Marmalade

This morning, at the family breakfast table, I was reminiscing about my childhood and how there always seemed to be a jar of orange marmalade in the house in which I grew up. This brought up the question of “how is marmalade different from jam or jelly? For that matter, how is jam different from jelly? What about preserves?”

To most easily determine how these fruit concoctions differ, it is constructive to first know exactly what defines each type of fruit spread. While dictionary definitions can be useful and sufficient, we found a decent explanation of the differences between these substances over at thekitchn.com.

While process plays an important role in defining each spread, the focus of this article is on the what, rather than the how, so to summarize what defines each type of spread, in the list below, we will focus on the ingredients:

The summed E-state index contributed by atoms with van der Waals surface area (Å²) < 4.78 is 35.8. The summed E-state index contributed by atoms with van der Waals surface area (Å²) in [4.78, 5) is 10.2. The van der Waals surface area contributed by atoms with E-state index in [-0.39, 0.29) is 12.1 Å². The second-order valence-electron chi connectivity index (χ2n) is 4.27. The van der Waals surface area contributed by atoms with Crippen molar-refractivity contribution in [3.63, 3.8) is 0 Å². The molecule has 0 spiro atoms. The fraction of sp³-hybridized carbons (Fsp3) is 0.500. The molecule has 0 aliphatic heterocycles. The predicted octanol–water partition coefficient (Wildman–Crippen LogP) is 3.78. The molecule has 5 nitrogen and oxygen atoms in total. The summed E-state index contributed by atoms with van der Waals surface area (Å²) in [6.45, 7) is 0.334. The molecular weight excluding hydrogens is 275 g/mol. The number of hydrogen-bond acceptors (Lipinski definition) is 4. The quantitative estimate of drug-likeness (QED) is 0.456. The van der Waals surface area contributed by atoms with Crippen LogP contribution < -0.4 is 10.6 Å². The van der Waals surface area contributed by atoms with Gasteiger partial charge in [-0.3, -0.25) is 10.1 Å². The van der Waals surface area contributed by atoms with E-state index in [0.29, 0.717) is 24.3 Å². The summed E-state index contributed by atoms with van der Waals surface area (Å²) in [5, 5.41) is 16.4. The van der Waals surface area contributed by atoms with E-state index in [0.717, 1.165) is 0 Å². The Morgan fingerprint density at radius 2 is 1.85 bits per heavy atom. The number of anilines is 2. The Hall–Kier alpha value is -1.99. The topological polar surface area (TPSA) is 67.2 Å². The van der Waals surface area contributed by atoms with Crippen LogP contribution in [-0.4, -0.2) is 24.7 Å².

• Jam – fruit, pectin, sugar
  • Jelly – sugar, pectin, acid, fruit juice
  • Marmalade – citrus peel and pulp (no pectin)

What about preserves?

  • Preserves – pieces of fruit in jelly

Certainly, there are other different types of similar spreads and fillings, some even mentioned in the article over at thekitchn.com. With a brief review of this short article, we expanded our knowledge of some of the most popular of these sweet substances in just a couple of minutes.

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